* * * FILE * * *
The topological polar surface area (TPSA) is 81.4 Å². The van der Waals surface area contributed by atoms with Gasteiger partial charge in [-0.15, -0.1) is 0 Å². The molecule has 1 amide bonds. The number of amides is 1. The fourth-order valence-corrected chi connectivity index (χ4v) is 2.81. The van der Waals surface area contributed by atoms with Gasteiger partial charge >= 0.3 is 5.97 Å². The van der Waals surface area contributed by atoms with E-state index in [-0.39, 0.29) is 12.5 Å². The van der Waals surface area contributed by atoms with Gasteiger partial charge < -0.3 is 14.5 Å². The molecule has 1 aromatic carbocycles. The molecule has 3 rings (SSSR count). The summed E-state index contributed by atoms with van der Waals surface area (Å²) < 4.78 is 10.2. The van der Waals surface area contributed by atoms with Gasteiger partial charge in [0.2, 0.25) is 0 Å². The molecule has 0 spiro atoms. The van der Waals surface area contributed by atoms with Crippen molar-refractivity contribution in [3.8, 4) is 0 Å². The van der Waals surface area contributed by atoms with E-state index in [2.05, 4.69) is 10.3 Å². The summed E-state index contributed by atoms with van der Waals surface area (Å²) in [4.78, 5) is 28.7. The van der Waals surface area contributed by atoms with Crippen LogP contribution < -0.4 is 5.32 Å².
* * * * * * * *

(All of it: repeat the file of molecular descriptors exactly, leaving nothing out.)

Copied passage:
The topological polar surface area (TPSA) is 81.4 Å². The van der Waals surface area contributed by atoms with Gasteiger partial charge in [-0.15, -0.1) is 0 Å². The molecule has 1 amide bonds. The number of amides is 1. The fourth-order valence-corrected chi connectivity index (χ4v) is 2.81. The van der Waals surface area contributed by atoms with Gasteiger partial charge >= 0.3 is 5.97 Å². The van der Waals surface area contributed by atoms with E-state index in [-0.39, 0.29) is 12.5 Å². The van der Waals surface area contributed by atoms with Gasteiger partial charge < -0.3 is 14.5 Å². The molecule has 1 aromatic carbocycles. The molecule has 3 rings (SSSR count). The summed E-state index contributed by atoms with van der Waals surface area (Å²) < 4.78 is 10.2. The van der Waals surface area contributed by atoms with Gasteiger partial charge in [0.2, 0.25) is 0 Å². The molecule has 0 spiro atoms. The van der Waals surface area contributed by atoms with Crippen molar-refractivity contribution in [3.8, 4) is 0 Å². The van der Waals surface area contributed by atoms with E-state index in [2.05, 4.69) is 10.3 Å². The summed E-state index contributed by atoms with van der Waals surface area (Å²) in [4.78, 5) is 28.7. The van der Waals surface area contributed by atoms with Crippen LogP contribution < -0.4 is 5.32 Å².